For most Nigerians, the most objective metrics of rating government performance are the tangibles. A few good roads, especially dual carriageways and overhead bridges even in places they are not exactly priority; eye-catching shopping centres that will remain unoccupied for ages because of prohibitive rent and imposing school buildings lacking in requisite instructional facilities are some of the tangibles that get us impressed.
Our elected officials, conscious of our (justifiable) appetite for these, focus on them almost exclusively because they provoke instant drool and attract approving phrases like “performing governor/president” or “uncommon transformation/transformer”. To the politician, they represent performance proof points, which are happily dressed up as “giant strides” in lavish, if not obsequious, advertorials.
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To be clear, efforts at providing infrastructure, however half-hearted, tend to get our juices flowing. While some of these efforts are commendable, they are not the sole index of transformation. Real transformation, to my mind, is a much deeper concept, as it requires the fusion of tangibles and intangibles, in equal proportions, to create a self-running system that produces delightfully balanced and sustainable outcomes.
The world’s most progressive societies pay adequate attention to the intangibles because they are critical to the delivery of the tangibles and are reflective of leadership values. Among the intangibles are ethical capital, which shapes the complexion of leadership in a way that manifests the obligation to positively affect socio-economic affairs; belief in the ability of experts and in the efficiency of government and very crucially, inclination towards reform.
All of these, I have observed the commitment to the provision of physical infrastructure that caters to the see-and-feel need of the populace.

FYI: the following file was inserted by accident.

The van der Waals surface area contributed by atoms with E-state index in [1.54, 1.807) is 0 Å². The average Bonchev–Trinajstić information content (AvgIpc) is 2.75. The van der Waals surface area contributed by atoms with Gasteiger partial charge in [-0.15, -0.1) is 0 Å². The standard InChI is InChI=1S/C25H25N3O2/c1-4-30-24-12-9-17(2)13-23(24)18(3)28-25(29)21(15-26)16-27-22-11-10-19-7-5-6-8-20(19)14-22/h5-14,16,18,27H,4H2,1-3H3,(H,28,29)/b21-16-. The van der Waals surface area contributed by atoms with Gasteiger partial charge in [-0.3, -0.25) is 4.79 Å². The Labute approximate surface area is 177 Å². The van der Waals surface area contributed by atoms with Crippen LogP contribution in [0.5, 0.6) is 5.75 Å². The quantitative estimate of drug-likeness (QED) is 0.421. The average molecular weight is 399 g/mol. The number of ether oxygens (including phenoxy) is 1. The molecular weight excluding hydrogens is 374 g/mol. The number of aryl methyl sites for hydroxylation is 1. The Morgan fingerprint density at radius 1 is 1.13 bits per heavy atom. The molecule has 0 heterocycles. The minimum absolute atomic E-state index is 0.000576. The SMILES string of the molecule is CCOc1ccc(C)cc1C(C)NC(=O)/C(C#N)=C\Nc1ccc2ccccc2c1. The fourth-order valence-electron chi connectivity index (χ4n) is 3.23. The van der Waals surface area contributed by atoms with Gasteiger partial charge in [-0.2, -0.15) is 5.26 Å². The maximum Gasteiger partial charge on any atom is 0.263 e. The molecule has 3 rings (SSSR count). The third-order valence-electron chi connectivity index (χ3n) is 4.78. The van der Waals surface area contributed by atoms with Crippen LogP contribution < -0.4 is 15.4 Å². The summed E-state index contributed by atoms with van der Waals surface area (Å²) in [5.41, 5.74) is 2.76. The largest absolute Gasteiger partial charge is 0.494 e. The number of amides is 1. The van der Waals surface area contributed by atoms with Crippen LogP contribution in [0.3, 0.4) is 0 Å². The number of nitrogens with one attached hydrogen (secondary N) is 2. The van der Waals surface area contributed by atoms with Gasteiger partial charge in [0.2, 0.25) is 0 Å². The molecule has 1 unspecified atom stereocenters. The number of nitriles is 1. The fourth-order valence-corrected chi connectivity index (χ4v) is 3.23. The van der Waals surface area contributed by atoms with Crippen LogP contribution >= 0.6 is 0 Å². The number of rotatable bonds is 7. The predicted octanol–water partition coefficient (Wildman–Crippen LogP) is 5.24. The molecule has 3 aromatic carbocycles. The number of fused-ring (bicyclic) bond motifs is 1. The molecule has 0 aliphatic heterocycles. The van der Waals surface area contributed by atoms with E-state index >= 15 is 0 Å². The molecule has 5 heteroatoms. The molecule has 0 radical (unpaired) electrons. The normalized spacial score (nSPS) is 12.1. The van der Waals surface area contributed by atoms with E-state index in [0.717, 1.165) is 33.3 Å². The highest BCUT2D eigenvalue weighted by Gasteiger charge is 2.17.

Running alongside these infrastructure revamp initiatives are bold and deliberate attempts at instituting enduring reforms through laws, some of which he recently signed. Big deal? This has to be a legitimate question, given his education, exposure and affiliation with progressivism. Answer to this question is provided by the recently signed laws and the potential to strongly stamp accountability, transparency and inclusivity on the governance process in Ekiti.
Unsurprisingly and for reasons not far-fetched, the one that has attracted most attention is the Local Development Council Area (LCDA) Law, which greenlighted the creation of 19 LCDAs in addition to the 16 local government areas that existed before the signing of the law. It may seem trite, but the law, among other things, will facilitate greater popular participation in governance, as it brings government closer to the people by deepening citizens’ understanding of the conduct of public business, reducing the chances of disruptive behaviour by citizens in seeking to get their concerns addressed, affording citizens greater access to and ability to influence policy/ decision-making process and providing smaller communities better representative opportunities in local governance and politics.
Moyosore Ogunruku writes from Ado-Ekiti